Verified Purchase
I am usually one to stick with only Nikon products. I have everything that I need to shoot professionally expect a great wide angle. I have been renting or borrowing as i needed. I have used the Nikon 17-35 2.8 and the Nikon 16-35 4. I was not satisfied with either lens. I just bought the Tokina 16-28 2.8. This lens is SHARP! I have noticed some flare and reflection of light, but that is situational. The build quality is great. In my opinion this lens is sharper than the Nikon 17 35. 2.8, and has far less distortion than the Nikon 16 35 f4. I would suggest this lens to anyone that can not afford the Nikon 12 24.
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28 of 31 people found the following review helpful By Gatorowl on January 12, 2013
I recently obtained this lens to fill in the ultra-wide angle slot in my D800E kit. Nikon is one of the top lens producers, but affordable zoom choices on the UW end are limited. There is the 14-24mm--which is outrageously expensive--and the 16-35mm, which has some of the most outrageous lens distortion at the wide end of any lens in the $1000+ price range. I had a copy of the 14-24mm, but the large size of this lens and my limited UW usage, had me questioning whether I needed a professional level-UW lens. The Tokina reviews had me convinced that this lens might be a reasonable--albeit, not perfect--substitute. Armed with a gift certificate from an Amazon.com competitor and the $100 rebate, my net cost of $699 made this lens irresistible.

Overall, I think I will keep this lens, but I'm not performing my happy dance over it. My test shots were landscape with subjects at distances of 10 meters to infinity (same non-rigorous shots at closer distances suggest that the lens does much better close in). The D800/E twins are very demanding, and this lens has trouble keeping up. It's best to think of this lens as an f/4 or even f/5.6 lens. At no focal length level does f/2.8 produce acceptable results. It is simply out-and-out soft. In fact it was so soft, that I thought that it was, perhaps, out of focus. However, the lens sharpens up a bit by f/4 and reaches maximum sharpness at f/5.6 or f/8. In fact, I found it to be "prickly sharp" at f/8 for all tested focal lengths (FL) (16mm, 20mm, 24mm, and 28mm). Although for some FLs, f/5.6 was sharper in the center, f/8 invariably provided the best side-to-side sharpness.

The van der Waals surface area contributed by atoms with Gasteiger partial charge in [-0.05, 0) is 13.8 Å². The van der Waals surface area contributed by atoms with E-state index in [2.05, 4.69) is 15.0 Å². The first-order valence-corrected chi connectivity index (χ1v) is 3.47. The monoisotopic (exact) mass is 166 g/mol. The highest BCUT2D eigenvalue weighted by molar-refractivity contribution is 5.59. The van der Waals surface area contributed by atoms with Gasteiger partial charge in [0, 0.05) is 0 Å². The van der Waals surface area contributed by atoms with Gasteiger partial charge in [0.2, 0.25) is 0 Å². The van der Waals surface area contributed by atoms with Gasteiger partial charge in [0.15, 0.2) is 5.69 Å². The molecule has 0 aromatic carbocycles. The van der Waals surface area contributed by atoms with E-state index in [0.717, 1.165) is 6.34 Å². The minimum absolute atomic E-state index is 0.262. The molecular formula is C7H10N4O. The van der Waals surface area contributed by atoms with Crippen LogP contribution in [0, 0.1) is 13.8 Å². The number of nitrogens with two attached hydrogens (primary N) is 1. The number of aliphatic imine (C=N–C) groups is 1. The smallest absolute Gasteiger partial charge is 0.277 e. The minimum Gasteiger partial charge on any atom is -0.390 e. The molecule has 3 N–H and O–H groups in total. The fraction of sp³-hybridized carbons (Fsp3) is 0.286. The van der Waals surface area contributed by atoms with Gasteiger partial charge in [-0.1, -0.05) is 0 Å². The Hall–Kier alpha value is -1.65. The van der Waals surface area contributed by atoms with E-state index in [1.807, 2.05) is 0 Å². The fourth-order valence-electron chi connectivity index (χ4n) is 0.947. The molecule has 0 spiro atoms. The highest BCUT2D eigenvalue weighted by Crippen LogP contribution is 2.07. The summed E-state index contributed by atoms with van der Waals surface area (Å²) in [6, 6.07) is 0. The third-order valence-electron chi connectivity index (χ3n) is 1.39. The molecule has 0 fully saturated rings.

The lens is at its best at 16mm, which is a good thing because presumably photographers purchase UW lenses primarily for their widest FLs.
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26 of 29 people found the following review helpful By kendalltristan on October 27, 2012
Verified Purchase
This was the first SLR lens I purchased, originally for use with a D5100 but knowing I would eventually buy a full frame camera (now using a D600). Optically this lens is pretty fantastic. I've had no issues getting razor sharp images from either camera (much easier with the 600 as the 5100 has a pretty strong anti-aliasing filter). If you're worried about lens resolution, fear not as this thing is positively fierce in that department, though it does come with a few downsides.

I have exactly three gripes with this lens. One is major, the other two not so much. First and foremost is lens flare. If you have a light source, any light source, within or just outside the frame, your image will have flare. Honestly I knew when purchasing a lens of this variety that this was going to be an issue, but I underestimated it by a fair margin. Any lens of this particular design is going to exhibit quite a bit of flare, however when compared to the Nikkor 14-24mm f/2.8 this one has an undesirable tendency. The Nikkor flares like crazy as well, but it's mostly easy to control and relatively simple to fix in post processing. The Tokina has a tendency to introduce quarter-circular rainbows around any light source at the points closest to and farthest from the lens center. These become more defined as you stop down. Depending on how you shoot, this might not be an issue. If you're out shooting landscapes with the sun at your back, you'll likely never have a problem. If you're in a studio where you're controlling all of the light sources, you'll likely never have a problem. Sadly I primarily shoot architecture at night so the flare issue drives me quite crazy. I'm rather seriously considering selling this to someone it's better suited for and spending the big bucks on the Nikkor.